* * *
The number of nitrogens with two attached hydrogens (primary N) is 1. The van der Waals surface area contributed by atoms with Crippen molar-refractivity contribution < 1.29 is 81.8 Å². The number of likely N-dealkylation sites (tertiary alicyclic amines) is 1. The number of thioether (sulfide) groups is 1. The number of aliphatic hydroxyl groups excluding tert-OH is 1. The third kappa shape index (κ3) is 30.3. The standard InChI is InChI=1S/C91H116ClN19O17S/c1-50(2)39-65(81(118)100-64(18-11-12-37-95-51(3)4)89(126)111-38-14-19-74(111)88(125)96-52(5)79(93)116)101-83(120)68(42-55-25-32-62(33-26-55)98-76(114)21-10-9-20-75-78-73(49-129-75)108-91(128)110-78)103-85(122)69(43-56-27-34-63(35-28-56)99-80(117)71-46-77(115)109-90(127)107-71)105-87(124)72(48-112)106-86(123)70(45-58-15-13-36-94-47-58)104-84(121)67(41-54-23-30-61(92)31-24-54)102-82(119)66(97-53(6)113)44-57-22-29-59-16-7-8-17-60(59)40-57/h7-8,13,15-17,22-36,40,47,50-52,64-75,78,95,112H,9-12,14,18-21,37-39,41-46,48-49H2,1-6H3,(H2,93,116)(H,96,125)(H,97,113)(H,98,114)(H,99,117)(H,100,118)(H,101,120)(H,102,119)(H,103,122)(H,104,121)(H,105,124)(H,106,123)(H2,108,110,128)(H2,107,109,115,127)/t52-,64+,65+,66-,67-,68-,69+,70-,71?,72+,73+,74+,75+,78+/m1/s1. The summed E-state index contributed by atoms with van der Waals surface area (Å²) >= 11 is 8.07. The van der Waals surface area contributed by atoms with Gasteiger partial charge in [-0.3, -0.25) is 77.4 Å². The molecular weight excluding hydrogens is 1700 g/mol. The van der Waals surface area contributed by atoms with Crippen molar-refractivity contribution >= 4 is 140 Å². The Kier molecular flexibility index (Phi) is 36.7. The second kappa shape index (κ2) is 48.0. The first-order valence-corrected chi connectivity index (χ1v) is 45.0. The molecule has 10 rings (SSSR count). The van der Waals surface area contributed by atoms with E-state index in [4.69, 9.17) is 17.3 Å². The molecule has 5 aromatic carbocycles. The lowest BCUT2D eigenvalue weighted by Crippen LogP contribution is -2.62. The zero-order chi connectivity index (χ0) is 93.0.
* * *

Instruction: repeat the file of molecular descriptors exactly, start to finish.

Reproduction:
The number of nitrogens with two attached hydrogens (primary N) is 1. The van der Waals surface area contributed by atoms with Crippen molar-refractivity contribution < 1.29 is 81.8 Å². The number of likely N-dealkylation sites (tertiary alicyclic amines) is 1. The number of thioether (sulfide) groups is 1. The number of aliphatic hydroxyl groups excluding tert-OH is 1. The third kappa shape index (κ3) is 30.3. The standard InChI is InChI=1S/C91H116ClN19O17S/c1-50(2)39-65(81(118)100-64(18-11-12-37-95-51(3)4)89(126)111-38-14-19-74(111)88(125)96-52(5)79(93)116)101-83(120)68(42-55-25-32-62(33-26-55)98-76(114)21-10-9-20-75-78-73(49-129-75)108-91(128)110-78)103-85(122)69(43-56-27-34-63(35-28-56)99-80(117)71-46-77(115)109-90(127)107-71)105-87(124)72(48-112)106-86(123)70(45-58-15-13-36-94-47-58)104-84(121)67(41-54-23-30-61(92)31-24-54)102-82(119)66(97-53(6)113)44-57-22-29-59-16-7-8-17-60(59)40-57/h7-8,13,15-17,22-36,40,47,50-52,64-75,78,95,112H,9-12,14,18-21,37-39,41-46,48-49H2,1-6H3,(H2,93,116)(H,96,125)(H,97,113)(H,98,114)(H,99,117)(H,100,118)(H,101,120)(H,102,119)(H,103,122)(H,104,121)(H,105,124)(H,106,123)(H2,108,110,128)(H2,107,109,115,127)/t52-,64+,65+,66-,67-,68-,69+,70-,71?,72+,73+,74+,75+,78+/m1/s1. The summed E-state index contributed by atoms with van der Waals surface area (Å²) >= 11 is 8.07. The van der Waals surface area contributed by atoms with Gasteiger partial charge in [-0.3, -0.25) is 77.4 Å². The molecular weight excluding hydrogens is 1700 g/mol. The van der Waals surface area contributed by atoms with Crippen molar-refractivity contribution >= 4 is 140 Å². The Kier molecular flexibility index (Phi) is 36.7. The second kappa shape index (κ2) is 48.0. The first-order valence-corrected chi connectivity index (χ1v) is 45.0. The molecule has 10 rings (SSSR count). The van der Waals surface area contributed by atoms with E-state index in [4.69, 9.17) is 17.3 Å². The molecule has 5 aromatic carbocycles. The lowest BCUT2D eigenvalue weighted by Crippen LogP contribution is -2.62. The zero-order chi connectivity index (χ0) is 93.0.